Know Your Nuggets: The Identifiable Victim Effect

The Syrian refugee crisis had been raging for nearly five years, and millions displaced, when one photograph changed the entire global conversation. The lifeless body of 3-year-old Alan Kurdi, lying face down on a beach after drowning while attempting a dangerous escape to Europe on a flimsy raft, cut through all the noise. The picture from a faraway beach near Bodrum, Turkey, is likely seared in your mind, and heart. The impact was immediate and dramatic. One charity, the Migrant Offshore Aid Station, said it received a 15-fold increase in donations within 24 hours. Kurdi’s family was headed to join relatives in Canada; his death is often credited with vaulting Justin Trudeau, and his pro-refugee stance, to power.

One death is a tragedy; a million deaths is a statistic.

Social scientists have been studying this truism for some time, and its power is universal: It’s known as the “Identifiable Victim Effect.” In short, people are far more likely to be moved by the story of a single individual than facts and figures about a large group or trend. Charities have known this for some time. That’s why TV advertisements calling for donations are more likely to feature a single victim than an infographic showing the depth of the problem. Research supports this approach; one study showed people were willing to donate 75% more to a cause when they are told a child beneficiary’s name and shown a picture.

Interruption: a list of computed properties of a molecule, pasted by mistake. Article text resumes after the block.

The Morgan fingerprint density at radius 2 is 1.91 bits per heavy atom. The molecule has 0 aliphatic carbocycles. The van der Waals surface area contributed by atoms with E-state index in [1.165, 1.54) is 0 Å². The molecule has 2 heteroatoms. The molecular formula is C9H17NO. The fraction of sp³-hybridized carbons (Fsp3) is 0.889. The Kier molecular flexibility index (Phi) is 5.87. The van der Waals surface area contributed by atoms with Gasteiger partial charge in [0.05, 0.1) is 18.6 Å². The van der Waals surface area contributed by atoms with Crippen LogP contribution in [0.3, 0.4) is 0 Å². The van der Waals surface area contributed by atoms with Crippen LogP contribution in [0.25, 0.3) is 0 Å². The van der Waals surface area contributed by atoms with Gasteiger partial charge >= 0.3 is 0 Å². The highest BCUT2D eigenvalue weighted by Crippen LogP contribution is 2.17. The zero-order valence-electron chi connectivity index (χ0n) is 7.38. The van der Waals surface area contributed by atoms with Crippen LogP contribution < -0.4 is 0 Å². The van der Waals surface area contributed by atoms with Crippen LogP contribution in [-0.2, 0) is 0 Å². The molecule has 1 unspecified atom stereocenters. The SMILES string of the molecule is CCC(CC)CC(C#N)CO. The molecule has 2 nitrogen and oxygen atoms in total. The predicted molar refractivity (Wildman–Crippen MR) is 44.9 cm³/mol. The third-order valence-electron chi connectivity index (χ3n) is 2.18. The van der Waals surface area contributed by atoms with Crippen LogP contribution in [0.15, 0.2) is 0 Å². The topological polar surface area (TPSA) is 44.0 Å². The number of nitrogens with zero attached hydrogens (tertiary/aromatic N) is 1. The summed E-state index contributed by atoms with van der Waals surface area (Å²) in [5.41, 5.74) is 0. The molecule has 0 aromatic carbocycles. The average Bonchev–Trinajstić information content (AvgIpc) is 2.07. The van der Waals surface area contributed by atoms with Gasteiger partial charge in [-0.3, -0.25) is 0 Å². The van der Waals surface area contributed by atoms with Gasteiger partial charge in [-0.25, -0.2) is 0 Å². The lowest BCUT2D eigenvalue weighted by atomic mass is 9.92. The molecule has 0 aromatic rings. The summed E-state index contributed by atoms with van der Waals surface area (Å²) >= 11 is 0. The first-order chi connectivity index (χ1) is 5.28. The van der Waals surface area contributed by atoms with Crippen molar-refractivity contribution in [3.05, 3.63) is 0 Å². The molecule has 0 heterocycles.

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About Bob Sullivan 1637 Articles
BOB SULLIVAN is a veteran journalist and the author of four books, including the 2008 New York Times Best-Seller, Gotcha Capitalism, and the 2010 New York Times Best Seller, Stop Getting Ripped Off! His latest, The Plateau Effect, was published in 2013, and as a paperback, called Getting Unstuck in 2014. He has won the Society of Professional Journalists prestigious Public Service award, a Peabody award, and The Consumer Federation of America Betty Furness award, and been given Consumer Action’s Consumer Excellence Award.

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